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Burning topic – Lettings fee ban

With a lettings fee ban on the way, marketing more landlord and tenant insurances could, says Andrea Kirkby, be a hot topic for agents.

Andrea Kirkby

House Insurance document imageIf last year you’d asked lettings agents about hot topics they were excited by, landlord and tenant insurance would probably not have been top of their list.

Things have changed. With the lettings fee ban coming in, agents are wondering how they will make up the shortfall in fees. Tim Barnett, Sales Director at The Lettings Hub, says, “The more proactive lettings agents are asking how they can generate more income. Many are looking at every possible income stream they can find.” Landlord and tenant insurance can be profitable for the agent, with mark-ups of 30 per cent or more, and premiums can be reasonably chunky, so it’s an attractive area for agents to look at.

Agents and landlords have always required this level of protection – and it’s no different now. Our product portfolio will continue to grow because we know this serves a genuine need and works for our customers.

Unlike standard home and motor insurance, landlord and tenant insurance is a specialist subset of the market that doesn’t often feature on comparison websites. The larger insurance companies are present in the market but usually distribute their products through specialists such as referencing providers rather than going direct to the landlord or tenant.

Compared to an owner-occupier policy, landlord and tenant policies have small but significant differences. For instance, a tenant, unlike a homeowner, is responsible for someone else’s possessions, so accidental damage cover is important to protect white goods or carpets in the property – and could help protect the tenant’s deposit, too.

Most homeowner policies have quite tight limits on the amount of time a property can be left empty – again, not best suited to the rental sector where voids need to be taken into account. And owner-occupiers don’t need to think about legal costs – whereas legal cover and rent guarantee protection are strong sellers into the landlord market. And a landlord has a potential liability that a homeowner doesn’t, if tenants are injured due to a fault in one of the fixtures, for instance, so liability cover needs to be included.

Luke Burton at rent4sure, says, “First and foremost, agents want quality referencing from a supplier they can trust. Our customers tell us that while value for money is important, great service and a range of tried and tested products are also essential.

“Our experience has proved that products for the lettings market need to be fit for purpose. Agents want insurance cover with a proven track record, that’s easy to understand but that also offers the right level of cover and protection to their landlords.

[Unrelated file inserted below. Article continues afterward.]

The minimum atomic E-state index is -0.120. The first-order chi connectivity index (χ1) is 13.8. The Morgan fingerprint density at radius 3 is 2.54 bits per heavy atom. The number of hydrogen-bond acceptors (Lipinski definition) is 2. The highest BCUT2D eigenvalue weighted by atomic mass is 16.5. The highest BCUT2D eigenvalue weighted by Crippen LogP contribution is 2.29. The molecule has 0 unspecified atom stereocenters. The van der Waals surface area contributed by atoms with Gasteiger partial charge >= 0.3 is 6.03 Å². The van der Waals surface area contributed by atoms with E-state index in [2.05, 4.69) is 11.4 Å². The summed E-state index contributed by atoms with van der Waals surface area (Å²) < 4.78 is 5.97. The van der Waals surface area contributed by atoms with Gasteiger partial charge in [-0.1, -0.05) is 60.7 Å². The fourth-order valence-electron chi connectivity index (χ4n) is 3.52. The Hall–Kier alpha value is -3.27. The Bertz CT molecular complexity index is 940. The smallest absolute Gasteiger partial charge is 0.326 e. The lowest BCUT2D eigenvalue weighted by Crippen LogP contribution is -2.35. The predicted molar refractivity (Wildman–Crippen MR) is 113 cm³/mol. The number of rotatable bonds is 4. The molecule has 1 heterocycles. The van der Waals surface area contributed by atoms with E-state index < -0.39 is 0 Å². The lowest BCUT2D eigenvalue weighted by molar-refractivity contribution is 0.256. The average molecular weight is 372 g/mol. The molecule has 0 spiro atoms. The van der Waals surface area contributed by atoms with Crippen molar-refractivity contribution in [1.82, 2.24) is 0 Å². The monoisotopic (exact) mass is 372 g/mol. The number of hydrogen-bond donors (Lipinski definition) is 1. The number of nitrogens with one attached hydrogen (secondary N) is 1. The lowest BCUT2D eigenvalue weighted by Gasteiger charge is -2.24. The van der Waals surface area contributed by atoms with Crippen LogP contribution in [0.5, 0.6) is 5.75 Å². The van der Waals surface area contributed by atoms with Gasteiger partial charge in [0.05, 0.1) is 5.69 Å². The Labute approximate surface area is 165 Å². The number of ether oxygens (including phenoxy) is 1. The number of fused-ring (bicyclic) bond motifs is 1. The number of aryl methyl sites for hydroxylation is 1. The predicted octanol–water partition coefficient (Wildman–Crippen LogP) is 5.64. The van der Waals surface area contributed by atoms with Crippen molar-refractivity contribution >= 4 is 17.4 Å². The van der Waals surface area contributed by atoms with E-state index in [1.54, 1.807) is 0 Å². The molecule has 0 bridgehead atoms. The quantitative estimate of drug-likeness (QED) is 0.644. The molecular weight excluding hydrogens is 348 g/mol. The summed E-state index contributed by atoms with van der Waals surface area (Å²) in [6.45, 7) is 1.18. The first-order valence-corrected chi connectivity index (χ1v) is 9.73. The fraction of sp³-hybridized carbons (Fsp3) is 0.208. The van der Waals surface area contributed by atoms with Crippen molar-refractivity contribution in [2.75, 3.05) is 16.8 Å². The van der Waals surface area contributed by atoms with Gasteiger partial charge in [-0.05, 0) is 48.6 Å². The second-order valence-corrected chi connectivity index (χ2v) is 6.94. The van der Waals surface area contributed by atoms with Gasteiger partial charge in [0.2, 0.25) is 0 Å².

“The foundation of a good tenancy will always be excellent referencing, but agents’ experience tells them that the future isn’t always predictable. There are any number of unforeseen life events that could affect a good tenant’s ability to pay the rent, such as losing their job or a relationship break down. If the worst does happen then having the right level of cover takes the stress out of the situation.

“More agents are becoming aware of the benefits of insurance products and how these can add value to their management fee by providing full protection and assurance to their landlords.”


Homelet revamped its insurance product in 2016. Its tenant insurance, for instance, is now portable; Andy Glynne, Commercial Director of Homelet says, “It’s continuous if they move tenancy, and it’s also portable if they move into their own property.”

This now has a blanket £50k coverage limit – which takes the onus off tenants to work out how much cover they need, and makes it an easier sell. He also says that agents have a really easy way to improve their revenues. “Legal cover and rental guarantee in our view isn’t sold as well as it should be in view of the benefits it provides,” he explains – so agents who are already selling other cover successfully should consider whether they can emphasise these products more.

At The Lettings Hub, there’s a lot of work going on to improve insurance products and create an even better package for lettings agents to sell. Tim Barnett says that as soon as The Lettings Hub realised the lettings fee ban was coming, they started work on a packaged product that includes all the different forms of cover required. That’s good for lettings agents seeking new sources of revenue, but it’s also good for The Lettings Hub as a major reference provider. “We might not be able to charge for references,” Tim Barnett explains, “but if we reduced referencing costs but sold other products we could still be profitable.”